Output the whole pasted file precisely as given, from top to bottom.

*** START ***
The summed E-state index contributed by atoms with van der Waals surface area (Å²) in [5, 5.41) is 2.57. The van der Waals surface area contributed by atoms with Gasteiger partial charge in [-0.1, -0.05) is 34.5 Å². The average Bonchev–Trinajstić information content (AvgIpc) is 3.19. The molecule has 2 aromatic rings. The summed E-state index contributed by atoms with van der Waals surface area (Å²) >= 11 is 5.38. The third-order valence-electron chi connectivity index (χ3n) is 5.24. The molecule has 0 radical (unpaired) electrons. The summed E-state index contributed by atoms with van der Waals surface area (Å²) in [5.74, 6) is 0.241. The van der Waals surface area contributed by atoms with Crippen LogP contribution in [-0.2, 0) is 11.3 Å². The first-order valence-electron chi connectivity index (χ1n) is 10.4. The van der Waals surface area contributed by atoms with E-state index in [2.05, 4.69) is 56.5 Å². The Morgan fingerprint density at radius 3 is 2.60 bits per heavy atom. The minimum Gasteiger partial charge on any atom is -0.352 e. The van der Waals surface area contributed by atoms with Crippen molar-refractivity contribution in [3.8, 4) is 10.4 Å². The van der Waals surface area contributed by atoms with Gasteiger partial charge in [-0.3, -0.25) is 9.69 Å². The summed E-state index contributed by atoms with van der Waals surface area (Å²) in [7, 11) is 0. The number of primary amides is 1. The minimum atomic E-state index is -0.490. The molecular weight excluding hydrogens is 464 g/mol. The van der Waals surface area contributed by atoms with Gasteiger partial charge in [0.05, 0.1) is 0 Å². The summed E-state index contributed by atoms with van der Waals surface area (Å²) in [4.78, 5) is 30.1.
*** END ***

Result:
The summed E-state index contributed by atoms with van der Waals surface area (Å²) in [5, 5.41) is 2.57. The van der Waals surface area contributed by atoms with Gasteiger partial charge in [-0.1, -0.05) is 34.5 Å². The average Bonchev–Trinajstić information content (AvgIpc) is 3.19. The molecule has 2 aromatic rings. The summed E-state index contributed by atoms with van der Waals surface area (Å²) >= 11 is 5.38. The third-order valence-electron chi connectivity index (χ3n) is 5.24. The molecule has 0 radical (unpaired) electrons. The summed E-state index contributed by atoms with van der Waals surface area (Å²) in [5.74, 6) is 0.241. The van der Waals surface area contributed by atoms with Crippen LogP contribution in [-0.2, 0) is 11.3 Å². The first-order valence-electron chi connectivity index (χ1n) is 10.4. The van der Waals surface area contributed by atoms with E-state index in [2.05, 4.69) is 56.5 Å². The Morgan fingerprint density at radius 3 is 2.60 bits per heavy atom. The minimum Gasteiger partial charge on any atom is -0.352 e. The van der Waals surface area contributed by atoms with Crippen molar-refractivity contribution in [3.8, 4) is 10.4 Å². The van der Waals surface area contributed by atoms with Gasteiger partial charge in [-0.3, -0.25) is 9.69 Å². The summed E-state index contributed by atoms with van der Waals surface area (Å²) in [7, 11) is 0. The number of primary amides is 1. The minimum atomic E-state index is -0.490. The molecular weight excluding hydrogens is 464 g/mol. The van der Waals surface area contributed by atoms with Gasteiger partial charge in [0.05, 0.1) is 0 Å². The summed E-state index contributed by atoms with van der Waals surface area (Å²) in [4.78, 5) is 30.1.